If the gray gloom of January has you gazing out the window at your flooded yard, be certain that there is a cure for the winter blues.
The color and scent of a windowsill full of basil, cilantro and parsley and a tray of microgreens will lift your spirit.
HAVE FUN WITH MICROGREENS
“Microgreens” are really not a variety of seed, but a combination of seeds that are harvested early. You can plant any variety of microgreens in small pots or shallow seed trays.
Be certain that all of your pots and trays have drainage holes.
You can also use any recycled clamshell plastic box in which lettuce and berries are sold.
Choose a light, fluffy mix such as seed starting mix that will not become waterlogged. Moisten the mix outside of the container in a large bowl, so as not to have it become waterlogged. When damp, sprinkle into the pot or seed tray to a depth of 2 inches.
Place your seed mix in a used spice bottle with holes, so you can shake the seeds into the tray.
Remember to seed densely, since they will be cut as a group, not individually.
A mixture, available from Johnny’s Selected Seeds (johnnyseeds.com) or numerous sources on the internet, will last for the better part of a year.
Look for a combination of kale, radish, mizuna, beet and basil, which will sprout within a week. The alternative to buying the pre-mixed package is to purchase individual packets and mix them yourself.
According to Elizabeth Millard, in her “Indoor Kitchen Gardening”:
“Those fond of strong, spicy flavors should gravitate toward mustards, arugula, radishes and other zesty greens. If a milder taste is preferred, stick with options such as chard, basil, cabbage or carrot.”
After your seeds are planted, cover with a kitchen towel or plastic wrap and do not uncover until seeds emerge. Once the first sign of growth (the cotyledon) emerges, take off the covering and place it under a grow-light or near a window with partial sun.
Once the second set of leaves appear and a successful height of 4-6 inches is reached, it’s time to harvest.
Use small scissors and cut away! Since a second set of greens usually does not emerge, it is best to pull the roots and start over.
Cut greens can be stored in a clean Mason jar for up to a week, but are best eaten with salad or in vegetable dishes right away.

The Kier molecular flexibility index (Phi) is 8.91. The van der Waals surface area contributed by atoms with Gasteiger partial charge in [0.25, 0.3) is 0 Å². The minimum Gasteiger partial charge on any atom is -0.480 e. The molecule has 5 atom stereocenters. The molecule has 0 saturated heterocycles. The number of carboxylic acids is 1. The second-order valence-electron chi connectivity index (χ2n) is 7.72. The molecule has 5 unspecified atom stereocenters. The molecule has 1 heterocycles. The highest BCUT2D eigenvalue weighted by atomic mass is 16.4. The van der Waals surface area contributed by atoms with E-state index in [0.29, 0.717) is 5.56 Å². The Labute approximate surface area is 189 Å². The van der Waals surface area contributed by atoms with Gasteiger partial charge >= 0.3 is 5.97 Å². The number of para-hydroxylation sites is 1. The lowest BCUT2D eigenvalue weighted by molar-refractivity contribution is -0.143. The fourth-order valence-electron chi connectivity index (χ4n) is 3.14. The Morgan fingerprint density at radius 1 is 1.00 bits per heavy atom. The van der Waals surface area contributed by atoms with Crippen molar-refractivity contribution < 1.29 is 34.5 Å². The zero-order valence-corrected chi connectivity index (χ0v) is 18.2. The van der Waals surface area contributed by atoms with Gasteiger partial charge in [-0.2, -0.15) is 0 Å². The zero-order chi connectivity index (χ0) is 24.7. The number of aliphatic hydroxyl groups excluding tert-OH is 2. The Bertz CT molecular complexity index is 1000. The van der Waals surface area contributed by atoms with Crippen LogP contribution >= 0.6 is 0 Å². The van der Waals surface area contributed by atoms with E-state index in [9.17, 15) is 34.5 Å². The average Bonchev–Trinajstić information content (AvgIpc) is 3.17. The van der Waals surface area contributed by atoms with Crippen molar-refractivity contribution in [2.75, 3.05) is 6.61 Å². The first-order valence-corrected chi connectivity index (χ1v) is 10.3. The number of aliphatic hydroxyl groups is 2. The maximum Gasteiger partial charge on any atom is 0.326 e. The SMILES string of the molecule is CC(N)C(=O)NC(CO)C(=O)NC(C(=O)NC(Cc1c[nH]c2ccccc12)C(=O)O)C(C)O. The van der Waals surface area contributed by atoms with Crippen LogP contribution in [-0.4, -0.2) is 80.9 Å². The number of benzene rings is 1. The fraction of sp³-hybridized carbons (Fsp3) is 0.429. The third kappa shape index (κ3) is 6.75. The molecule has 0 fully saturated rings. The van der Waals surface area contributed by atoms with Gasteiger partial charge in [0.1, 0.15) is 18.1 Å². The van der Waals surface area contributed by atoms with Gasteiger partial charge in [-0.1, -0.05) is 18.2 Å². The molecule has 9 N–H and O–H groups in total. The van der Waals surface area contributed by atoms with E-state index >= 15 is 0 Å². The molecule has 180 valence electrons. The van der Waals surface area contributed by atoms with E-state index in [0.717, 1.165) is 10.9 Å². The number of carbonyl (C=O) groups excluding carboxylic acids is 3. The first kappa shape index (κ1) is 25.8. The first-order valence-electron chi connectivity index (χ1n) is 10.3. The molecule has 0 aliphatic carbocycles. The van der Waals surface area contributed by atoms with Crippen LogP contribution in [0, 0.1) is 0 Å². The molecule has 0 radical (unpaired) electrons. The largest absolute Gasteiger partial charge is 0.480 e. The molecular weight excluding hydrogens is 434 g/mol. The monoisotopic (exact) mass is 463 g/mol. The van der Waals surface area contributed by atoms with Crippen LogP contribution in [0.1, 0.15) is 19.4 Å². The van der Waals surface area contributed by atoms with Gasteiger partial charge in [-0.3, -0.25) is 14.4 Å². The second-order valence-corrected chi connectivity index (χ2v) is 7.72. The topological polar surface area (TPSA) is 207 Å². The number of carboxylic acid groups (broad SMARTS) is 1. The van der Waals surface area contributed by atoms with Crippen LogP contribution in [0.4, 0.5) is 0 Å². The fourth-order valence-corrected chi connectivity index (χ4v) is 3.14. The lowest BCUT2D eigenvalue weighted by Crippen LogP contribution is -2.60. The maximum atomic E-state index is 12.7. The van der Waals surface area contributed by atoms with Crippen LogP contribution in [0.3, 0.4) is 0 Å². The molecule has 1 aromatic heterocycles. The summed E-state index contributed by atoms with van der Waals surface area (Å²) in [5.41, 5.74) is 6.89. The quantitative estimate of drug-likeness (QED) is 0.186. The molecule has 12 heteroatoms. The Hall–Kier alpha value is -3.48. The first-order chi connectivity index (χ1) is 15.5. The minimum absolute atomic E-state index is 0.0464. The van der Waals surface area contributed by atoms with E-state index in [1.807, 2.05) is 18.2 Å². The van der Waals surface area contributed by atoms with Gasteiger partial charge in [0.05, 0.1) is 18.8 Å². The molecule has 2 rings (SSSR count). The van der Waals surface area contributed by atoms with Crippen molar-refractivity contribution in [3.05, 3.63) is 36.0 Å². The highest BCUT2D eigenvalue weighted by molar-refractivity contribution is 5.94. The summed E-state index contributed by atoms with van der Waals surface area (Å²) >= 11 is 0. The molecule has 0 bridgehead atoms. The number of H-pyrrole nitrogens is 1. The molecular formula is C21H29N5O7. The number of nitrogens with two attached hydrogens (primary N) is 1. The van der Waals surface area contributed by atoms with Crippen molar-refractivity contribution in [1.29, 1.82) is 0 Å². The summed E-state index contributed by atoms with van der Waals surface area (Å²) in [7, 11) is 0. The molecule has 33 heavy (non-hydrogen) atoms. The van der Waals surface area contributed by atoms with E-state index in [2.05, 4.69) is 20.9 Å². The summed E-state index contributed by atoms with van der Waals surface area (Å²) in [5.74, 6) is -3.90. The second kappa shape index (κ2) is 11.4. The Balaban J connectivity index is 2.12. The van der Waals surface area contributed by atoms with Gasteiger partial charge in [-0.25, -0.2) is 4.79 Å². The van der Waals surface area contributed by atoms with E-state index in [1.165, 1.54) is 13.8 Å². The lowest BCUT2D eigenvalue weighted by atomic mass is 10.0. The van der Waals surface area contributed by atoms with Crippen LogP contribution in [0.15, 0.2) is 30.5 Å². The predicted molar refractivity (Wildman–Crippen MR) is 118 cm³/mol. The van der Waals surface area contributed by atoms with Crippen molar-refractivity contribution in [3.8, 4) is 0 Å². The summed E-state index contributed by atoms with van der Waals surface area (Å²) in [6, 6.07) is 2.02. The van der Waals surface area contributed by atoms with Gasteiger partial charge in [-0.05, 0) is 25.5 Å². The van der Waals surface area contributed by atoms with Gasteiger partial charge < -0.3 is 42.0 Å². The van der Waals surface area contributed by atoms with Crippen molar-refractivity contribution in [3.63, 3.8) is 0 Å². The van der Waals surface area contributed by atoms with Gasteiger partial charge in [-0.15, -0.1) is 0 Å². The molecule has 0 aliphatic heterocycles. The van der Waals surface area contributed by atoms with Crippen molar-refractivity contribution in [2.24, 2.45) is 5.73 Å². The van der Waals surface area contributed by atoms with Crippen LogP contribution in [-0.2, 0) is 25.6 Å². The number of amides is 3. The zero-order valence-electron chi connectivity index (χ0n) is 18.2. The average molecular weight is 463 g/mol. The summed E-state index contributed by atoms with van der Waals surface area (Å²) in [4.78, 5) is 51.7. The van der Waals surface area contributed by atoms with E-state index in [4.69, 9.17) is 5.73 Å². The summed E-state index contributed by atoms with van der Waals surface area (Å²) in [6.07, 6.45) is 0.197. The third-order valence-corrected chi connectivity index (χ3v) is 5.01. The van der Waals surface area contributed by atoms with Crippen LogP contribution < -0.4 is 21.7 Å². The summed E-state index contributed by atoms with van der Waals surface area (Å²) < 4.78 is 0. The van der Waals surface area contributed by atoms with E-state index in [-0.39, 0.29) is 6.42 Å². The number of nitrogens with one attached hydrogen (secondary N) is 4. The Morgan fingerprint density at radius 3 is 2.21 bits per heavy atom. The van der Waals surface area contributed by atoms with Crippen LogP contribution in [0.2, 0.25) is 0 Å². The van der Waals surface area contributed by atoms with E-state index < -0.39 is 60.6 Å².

HERBS ON THE WINDOWSILL
Woody Stem Plants
Rosemary, sage and lavender are perennial shrubs that grow to great heights in the outdoor garden.
When purchased as small, 4-inch starter plants and re-potted, they will fill your kitchen or a sunny room with fragrance and culinary possibilities.
Transplant in the springtime to an outdoor location.
Mini Window Box Garden
Take a visit to your local garden center or nursery and purchase small, 4-inch pots of your favorite green herbs such as parley, basil, cilantro and oregano.
Place the grouping in a small window box on a sunny window and the greenery will liven up your kitchen.
Be sure to water frequently, since sunny windows will dry up the soil. Snip as needed and enjoy in your winter recipes.
VISIT YOUR LOCAL FLORIST OR GARDEN CENTER
On a visit to my local florist in Carlsbad, I was pleased to receive a tour of Bamby’s, this small but well-stocked family-owned flower shop.
Not only do they specialize in cut flowers for all occasions, but they also operate a full-fledged nursery.
Husband and wife, Luv and Angel Ortega, have created a miniature wonderland of succulents, potted plants and small shrubs, many of which they grow themselves from cuttings.
To cure the winter blues, Luv Ortega suggested these indoor plants:
“Try Anthurium, which has bright red flowers and shiny leaves. Also the red and white cyclamen can stay inside during winter and then be transferred outdoors to replant in the springtime. And we still have lots of Christmas cactus blooming, which will last for years.”
Daughter Adriana Ortega also reminded all of us who celebrate Valentine’s Day that they will have a full selection of cut flowers and plants ready for the special day, with free local delivery.
Call Bamby’s at (760) 828-3554 or visit the shop at 2763 State Street in Carlsbad, with hours Monday – Saturday from 9 a.m. to 6:30 p.m. and Sunday from 9 a.m. to 4:30 p.m.
Enjoy your winter gardening experiences and share with us any gardening tips you may have at [email protected]
Jano Nightingale is a Master Gardener and Horticulturist and teaches vegetable gardening classes at the Carlsbad Senior Center. For further information regarding her classes, contact [email protected].